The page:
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It’s no secret that the content on your site needs to adapt to a variety of viewing environments. Responsive and Adaptive Design have been wonderful for ensuring your design flows and displays appropriately for the multitude of devices out there. But what about your content? How can you be sure your content is in the right place, or even makes sense in these different contexts?
Content Modelling is a way to develop frameworks, prioritizing your content from essential to nice-to-have. In his virtual seminar, Content Modelling: Creating Responsive Content Experiences, Steve Fisher shares his process for creating a content model. He takes you from understanding your audiences through goal setting all the way to the finished model.
Steve received a bunch of questions during the live seminar and he joins Adam Churchill to answer some of those in this podcast.
Adam Churchill: Hi, everyone. Welcome to another episode of the SpoolCast. Recently, Steve Fisher presented a UIE virtual seminar, “Content Modeling — Creating Responsive Content Experiences.” The recording of this seminar, along with 220 other UX seminars, is now part of UIE’s “All You Can Learn” library.
For 90 percent of the people who start a task on one device and complete it on another, how do you make sure your site’s fundamental message remains clear? In a multi-device world where your content can live almost anywhere, content modeling helps content adapt consistently. In his seminar, Steve showed our audience how to move from a static website to a responsive one and gain control of unstructured, disorganized content for good.
Hey, Steve. Thanks for coming back to the program.
Steve Fisher: I’m happy to be here.
Adam: For those who didn’t listen to your virtual seminar, can you give us an overview of what you shared that day?
Steve: I sure can. What I shared that day and what we looked at was a two-part thing. One was establishing this framework for success, and within that framework we’re talking about how teams work together and how they can agree upon decisions and setting priorities.
That starts with understanding your audiences, who they are as real people, and prioritizing them, getting into your user experience vision or your project vision and agreeing to that as a team, too, based upon who the audiences are, looking at your design principles, the “why” statements, those guideposts that help you make decisions as you go along, and agreeing to those as well as a team.
Finally, goals. These are high-level goals, so they don’t get quite as in-depth as we may go with a lot of projects, but right here we’re able to say, “This is what these audiences need, what this vision says we are heading towards, and how our design principles are guiding us.”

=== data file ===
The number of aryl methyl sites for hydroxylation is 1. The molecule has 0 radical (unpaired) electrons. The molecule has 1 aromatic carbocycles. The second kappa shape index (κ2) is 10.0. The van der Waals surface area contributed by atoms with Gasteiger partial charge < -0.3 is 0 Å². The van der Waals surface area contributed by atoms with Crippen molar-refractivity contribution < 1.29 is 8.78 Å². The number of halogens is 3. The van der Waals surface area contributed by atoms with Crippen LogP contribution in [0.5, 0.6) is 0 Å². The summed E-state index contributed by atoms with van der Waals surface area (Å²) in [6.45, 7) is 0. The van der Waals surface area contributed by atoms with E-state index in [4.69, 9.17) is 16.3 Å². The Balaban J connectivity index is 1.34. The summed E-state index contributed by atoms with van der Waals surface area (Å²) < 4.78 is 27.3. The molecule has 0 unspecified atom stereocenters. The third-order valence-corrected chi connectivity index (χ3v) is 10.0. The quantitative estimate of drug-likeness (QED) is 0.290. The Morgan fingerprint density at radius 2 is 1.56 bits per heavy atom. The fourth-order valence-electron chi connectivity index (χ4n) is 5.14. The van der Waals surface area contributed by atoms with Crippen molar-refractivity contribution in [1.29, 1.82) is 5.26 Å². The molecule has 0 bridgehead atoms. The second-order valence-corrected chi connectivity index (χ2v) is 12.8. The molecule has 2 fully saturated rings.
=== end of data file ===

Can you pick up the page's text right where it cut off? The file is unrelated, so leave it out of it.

Those four things help us as a team have a framework to make decisions so that we can agree upon things that aren’t just based upon our opinions. They’re based upon what our audiences actually need from this website or this web app.
After that, we moved into the content modeling itself and setting the priorities. Taking a look at larger content types, or what sometimes people call content templates, and then the smaller chunks within those, the modular blocks that might be a page title, a piece of intro copy, related content, different things like that, and setting the priorities of each one of those inside each content template or type.
We would set those into three priority groups, one through three, being essential, all the way down to nice-to-haves. We have to agree upon those as a team. It’s really the agreement that becomes key rather than compromise. Because we’re basing that on the framework that we tackled before, we really can jump into that and get outside of ourselves.
At the end, we just sketch those out. We take just really rough documents and sketch out those on a white board or a piece of paper. If someone wants to do it immediately in code, they could, but usually it’s just a sketch. That allows us to visualize these priorities across multiple screens.
That’s basically what we tackled on the virtual seminar.
Adam: There were a bunch of questions that rolled in. Who does this? You talked about a content modeling workshop. Who do you invite? What are the rules you need to have there? How big does that team need to be?
Steve: It’s a great question. The team can really flex in size, and sometimes we can get all these people in their individual roles, and sometimes it’s two or three people that are each covering multiple roles.
The key roles I’d like to see represented, whether that’s your actual title as a person or that you’re just playing that role, is someone that could be a user-experience lead, a content strategist, developer, someone that is the client project sponsor, someone that can make decisions for the client themselves or for your internal team, an IT lead, and then a content specialist on the client side or an internal stakeholder content specialist.
If we could have those six people, that would be a fantastic core team to do this with, but sometimes there’s only two or three people and they have to play multiple roles.
Adam: How often do you revisit or review these content models that you come up with?